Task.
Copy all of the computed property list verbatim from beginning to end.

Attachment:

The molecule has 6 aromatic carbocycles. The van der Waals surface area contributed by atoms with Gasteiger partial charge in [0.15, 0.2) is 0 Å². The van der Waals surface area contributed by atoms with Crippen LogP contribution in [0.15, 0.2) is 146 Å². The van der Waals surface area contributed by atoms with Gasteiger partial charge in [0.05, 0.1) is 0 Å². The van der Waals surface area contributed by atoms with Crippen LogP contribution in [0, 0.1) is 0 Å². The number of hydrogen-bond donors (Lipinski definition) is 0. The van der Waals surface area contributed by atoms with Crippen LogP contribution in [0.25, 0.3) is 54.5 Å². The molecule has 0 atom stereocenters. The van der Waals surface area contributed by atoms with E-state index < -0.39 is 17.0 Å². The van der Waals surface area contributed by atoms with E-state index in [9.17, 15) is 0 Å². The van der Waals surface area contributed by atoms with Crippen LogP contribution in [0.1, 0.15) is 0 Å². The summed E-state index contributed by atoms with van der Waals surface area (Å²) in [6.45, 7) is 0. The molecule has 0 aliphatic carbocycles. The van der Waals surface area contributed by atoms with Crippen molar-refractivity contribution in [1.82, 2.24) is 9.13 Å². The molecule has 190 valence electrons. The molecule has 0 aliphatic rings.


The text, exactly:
The molecule has 6 aromatic carbocycles. The van der Waals surface area contributed by atoms with Gasteiger partial charge in [0.15, 0.2) is 0 Å². The van der Waals surface area contributed by atoms with Crippen LogP contribution in [0.15, 0.2) is 146 Å². The van der Waals surface area contributed by atoms with Gasteiger partial charge in [0.05, 0.1) is 0 Å². The van der Waals surface area contributed by atoms with Crippen LogP contribution in [0, 0.1) is 0 Å². The number of hydrogen-bond donors (Lipinski definition) is 0. The van der Waals surface area contributed by atoms with Crippen LogP contribution in [0.25, 0.3) is 54.5 Å². The molecule has 0 atom stereocenters. The van der Waals surface area contributed by atoms with E-state index < -0.39 is 17.0 Å². The van der Waals surface area contributed by atoms with E-state index in [9.17, 15) is 0 Å². The van der Waals surface area contributed by atoms with Crippen LogP contribution in [0.1, 0.15) is 0 Å². The summed E-state index contributed by atoms with van der Waals surface area (Å²) in [6.45, 7) is 0. The molecule has 0 aliphatic carbocycles. The van der Waals surface area contributed by atoms with Crippen molar-refractivity contribution in [1.82, 2.24) is 9.13 Å². The molecule has 190 valence electrons. The molecule has 0 aliphatic rings.